|Work is often performed directly on conveyors|
Conveyors can serve as the foundation for a workstation equivalent to a workbench. For the most part, there is no difference in approach between the design setup of a bench workstation and a conveyor workstation. However, there are some special issues that must be taken into account:
|Car assembly — Materials distant from point of use|
Unlike a standard workbench, tools and materials cannot be placed directly on the conveyor. In the car assembly plant shown above the conveyor system is quite large. Materials that are needed must be placed off line, which can require considerable walking (perhaps unavoidable, but an issue to evaluate).
|Material containers on table under the overhead conveyor||Tools and parts containers adjacent to conveyor line|
Fortunately, for smaller conveyor lines, it is usually much easier to place equipment like racks and tools adjacent to the point of use. With some careful thinking, there may not be much difference between the setup of a conveyor workstation and that of a standard workbench.
|Product on conveyor line||Rotator turning product 180°||Rotator without product|
Rotating a heavy item on a standard workbench can easily be accomplished with an inexpensive turntable or other similar options. However, rotating on a conveyor line can be another matter. In the sequence of photos above, a turntable on a powered cylinder has been incorporated into the line. When the product moving down the line reaches the turntable, it lifts up and rotates 180°, thus eliminating long reaches to assemble on the opposite side of the line.
The example above shows how a tilter can be integrated into a conveyor line. A powered cylinder on one side of the line lifts the product. A backstop is at the far end to prevent the product from sliding backward.
|Up position||Down position (with product)|
It is common for a section of a conveyor line to be placed on a powered lift to enable work on both upper and lower portions of a large product. In this sense, there is no difference between a conveyor workstation and a standard workbench, but sometimes this option is overlooked when conveyor lines are installed
The height of an entire conveyor line can be adjusted for products of different heights. Note in the photos above that the system uses (a) a powered scissors lift and (b) a sawhorse-type support with a flip-down upper section for use when the conveyor is in the medium and high positions.
|Two examples of upenders integrated into a conveyor line|
Many times, is it necessary to change the position of large products from one side to another. Upenders can easily be integrated into conveyor lines for this purpose.
|Conveyor sides block knees||Pressure point|
Work surfaces should normally be as thin as possible in order to provide good knee clearance (see clearance). However, conveyors usually need thick sides in order to support the load on the conveyor and belt conveyors need space for the full loop of the belt. Consequently, the sides of the conveyor can inhibit knee clearance. Sometimes these problems can be minimized with thinner or tighter belts, plus there are alternative ways to provide sufficient stability to the conveyor. Nonetheless, providing proper clearance can be a problem that is difficult to resolve.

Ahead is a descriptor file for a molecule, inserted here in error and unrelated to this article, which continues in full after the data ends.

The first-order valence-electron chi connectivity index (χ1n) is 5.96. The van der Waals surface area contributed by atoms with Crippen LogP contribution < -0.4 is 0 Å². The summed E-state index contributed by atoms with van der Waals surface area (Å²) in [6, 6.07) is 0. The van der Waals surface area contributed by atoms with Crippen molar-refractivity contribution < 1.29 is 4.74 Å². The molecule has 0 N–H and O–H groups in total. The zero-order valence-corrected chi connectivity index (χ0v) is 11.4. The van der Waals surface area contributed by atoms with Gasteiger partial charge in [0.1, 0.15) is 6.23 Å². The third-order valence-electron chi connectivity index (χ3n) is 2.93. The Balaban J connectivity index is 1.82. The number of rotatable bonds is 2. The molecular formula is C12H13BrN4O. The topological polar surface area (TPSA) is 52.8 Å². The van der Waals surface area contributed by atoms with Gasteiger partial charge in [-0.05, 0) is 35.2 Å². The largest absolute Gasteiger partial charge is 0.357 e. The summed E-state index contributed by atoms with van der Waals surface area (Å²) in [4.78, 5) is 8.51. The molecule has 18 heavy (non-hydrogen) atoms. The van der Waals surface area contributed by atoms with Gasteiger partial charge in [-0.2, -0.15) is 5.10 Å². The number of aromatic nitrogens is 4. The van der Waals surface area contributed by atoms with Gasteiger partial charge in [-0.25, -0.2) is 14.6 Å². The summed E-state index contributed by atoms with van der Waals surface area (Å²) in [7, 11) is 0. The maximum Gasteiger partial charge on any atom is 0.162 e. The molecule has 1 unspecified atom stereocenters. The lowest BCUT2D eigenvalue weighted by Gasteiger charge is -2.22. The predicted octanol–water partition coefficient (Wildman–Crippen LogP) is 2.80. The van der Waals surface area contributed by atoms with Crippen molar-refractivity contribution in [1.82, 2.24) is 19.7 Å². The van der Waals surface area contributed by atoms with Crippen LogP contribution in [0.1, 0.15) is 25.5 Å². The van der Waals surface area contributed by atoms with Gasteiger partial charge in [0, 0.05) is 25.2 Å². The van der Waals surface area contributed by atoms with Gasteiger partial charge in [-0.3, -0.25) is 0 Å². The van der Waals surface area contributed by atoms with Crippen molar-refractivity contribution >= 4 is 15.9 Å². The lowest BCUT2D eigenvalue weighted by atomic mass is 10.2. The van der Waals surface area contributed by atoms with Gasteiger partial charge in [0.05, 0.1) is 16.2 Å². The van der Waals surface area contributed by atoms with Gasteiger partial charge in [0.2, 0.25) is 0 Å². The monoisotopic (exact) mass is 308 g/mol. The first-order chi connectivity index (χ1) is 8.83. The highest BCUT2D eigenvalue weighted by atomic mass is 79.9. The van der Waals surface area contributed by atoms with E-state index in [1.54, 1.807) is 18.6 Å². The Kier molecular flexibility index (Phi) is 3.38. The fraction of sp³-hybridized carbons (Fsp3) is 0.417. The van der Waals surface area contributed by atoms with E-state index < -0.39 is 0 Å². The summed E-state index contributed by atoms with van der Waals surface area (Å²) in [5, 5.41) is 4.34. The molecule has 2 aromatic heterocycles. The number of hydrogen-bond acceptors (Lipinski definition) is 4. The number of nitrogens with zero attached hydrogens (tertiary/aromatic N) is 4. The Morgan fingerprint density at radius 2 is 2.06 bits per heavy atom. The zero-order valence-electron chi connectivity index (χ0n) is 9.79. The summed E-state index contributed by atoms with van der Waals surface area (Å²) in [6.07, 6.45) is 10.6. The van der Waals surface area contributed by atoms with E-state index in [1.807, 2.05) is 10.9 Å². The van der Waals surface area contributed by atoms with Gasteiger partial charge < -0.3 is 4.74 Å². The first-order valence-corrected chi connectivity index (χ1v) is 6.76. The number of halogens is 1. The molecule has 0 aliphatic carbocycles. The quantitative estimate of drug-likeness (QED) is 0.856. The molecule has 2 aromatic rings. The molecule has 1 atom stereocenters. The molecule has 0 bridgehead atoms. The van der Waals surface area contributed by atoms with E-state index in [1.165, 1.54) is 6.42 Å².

|Short and tall working on overhead monorail|
When more than one employees works on the same conveyor, it can be difficult to provide optimal working height. Sometimes it is possible to provide variable height standing platforms, but employees must always stay in the same location to do so. More commonly, employees need to move up and down the line, which makes platforms infeasible.
The same problem can occur when multiple employees work on the same workbench. However, typically it is much easier to provide height adjustment for benchwork. A moving conveyor line creates a bigger challenge.
In the previous examples, employees work directly on the conveyor. However, it is common to pull a product from a moving conveyor for work at a machine or separate workstation. This situation raises the issue of the best orientation of the employee to the moving line.
|Poor: Workstation facing away from line||Best: Workstation perpendicular to the line, facing flow|
The photo above left shows an awkward layout, where a machine is located away from the line, facing the opposite direction. This orientation crates extra motions and long reaches. Above right is a much better layout. The machine is adjacent and perpendicular to the line. The employee is able to easily see upstream to the parts that are coming. Additionally the reach is shorter.
Note: The workstation above right can be improved in two additional ways: (1) raising the conveyor to be exactly level with the fixture in the machine, and (2) adding a small slide to eliminate the need to pick up the product.
|OK: Parallel to line (facing line)||Better: Perpendicular to line|
It can sometimes be acceptable to orient a workstation parallel with the line (facing the line) if the items are small and the forward reach is minimal. However, in most cases, the perpendicular layout is better.
|Model T Ford assembly, Highland Park, MI|
Working on any object that is moving can be difficult in any circumstance. When the job is highly repetitive, many more problems arise. Indeed, assembly line work has been a symbol of the negative side of manufacturing since its inception.
One strategy for improving assembly line work is to incorporate stationary work within the line. The following are several options: